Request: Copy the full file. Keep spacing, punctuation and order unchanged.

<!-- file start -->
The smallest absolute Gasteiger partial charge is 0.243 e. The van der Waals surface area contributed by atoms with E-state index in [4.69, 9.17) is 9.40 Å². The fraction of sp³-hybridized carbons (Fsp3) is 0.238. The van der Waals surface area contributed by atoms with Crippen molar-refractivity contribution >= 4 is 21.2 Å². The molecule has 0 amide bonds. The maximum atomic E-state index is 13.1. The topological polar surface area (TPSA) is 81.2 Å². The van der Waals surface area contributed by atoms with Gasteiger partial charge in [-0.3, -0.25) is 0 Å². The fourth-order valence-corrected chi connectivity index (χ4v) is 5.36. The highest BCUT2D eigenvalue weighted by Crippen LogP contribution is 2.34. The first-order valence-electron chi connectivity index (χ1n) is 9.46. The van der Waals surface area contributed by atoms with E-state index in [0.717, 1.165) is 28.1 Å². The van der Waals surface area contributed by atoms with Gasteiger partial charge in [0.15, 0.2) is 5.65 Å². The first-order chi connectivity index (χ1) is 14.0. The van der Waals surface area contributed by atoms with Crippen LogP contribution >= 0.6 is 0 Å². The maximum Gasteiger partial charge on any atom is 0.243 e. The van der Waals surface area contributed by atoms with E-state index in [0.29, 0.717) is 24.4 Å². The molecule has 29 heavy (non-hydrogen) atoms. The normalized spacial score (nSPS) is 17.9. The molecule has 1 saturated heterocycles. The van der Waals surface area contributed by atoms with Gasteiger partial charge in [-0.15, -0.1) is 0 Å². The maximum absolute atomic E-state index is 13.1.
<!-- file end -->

The smallest absolute Gasteiger partial charge is 0.243 e. The van der Waals surface area contributed by atoms with E-state index in [4.69, 9.17) is 9.40 Å². The fraction of sp³-hybridized carbons (Fsp3) is 0.238. The van der Waals surface area contributed by atoms with Crippen molar-refractivity contribution >= 4 is 21.2 Å². The molecule has 0 amide bonds. The maximum atomic E-state index is 13.1. The topological polar surface area (TPSA) is 81.2 Å². The van der Waals surface area contributed by atoms with Gasteiger partial charge in [-0.3, -0.25) is 0 Å². The fourth-order valence-corrected chi connectivity index (χ4v) is 5.36. The highest BCUT2D eigenvalue weighted by Crippen LogP contribution is 2.34. The first-order valence-electron chi connectivity index (χ1n) is 9.46. The van der Waals surface area contributed by atoms with E-state index in [0.717, 1.165) is 28.1 Å². The van der Waals surface area contributed by atoms with Gasteiger partial charge in [0.15, 0.2) is 5.65 Å². The first-order chi connectivity index (χ1) is 14.0. The van der Waals surface area contributed by atoms with Crippen LogP contribution >= 0.6 is 0 Å². The maximum Gasteiger partial charge on any atom is 0.243 e. The van der Waals surface area contributed by atoms with E-state index in [0.29, 0.717) is 24.4 Å². The molecule has 29 heavy (non-hydrogen) atoms. The normalized spacial score (nSPS) is 17.9. The molecule has 1 saturated heterocycles. The van der Waals surface area contributed by atoms with Gasteiger partial charge in [-0.15, -0.1) is 0 Å². The maximum absolute atomic E-state index is 13.1.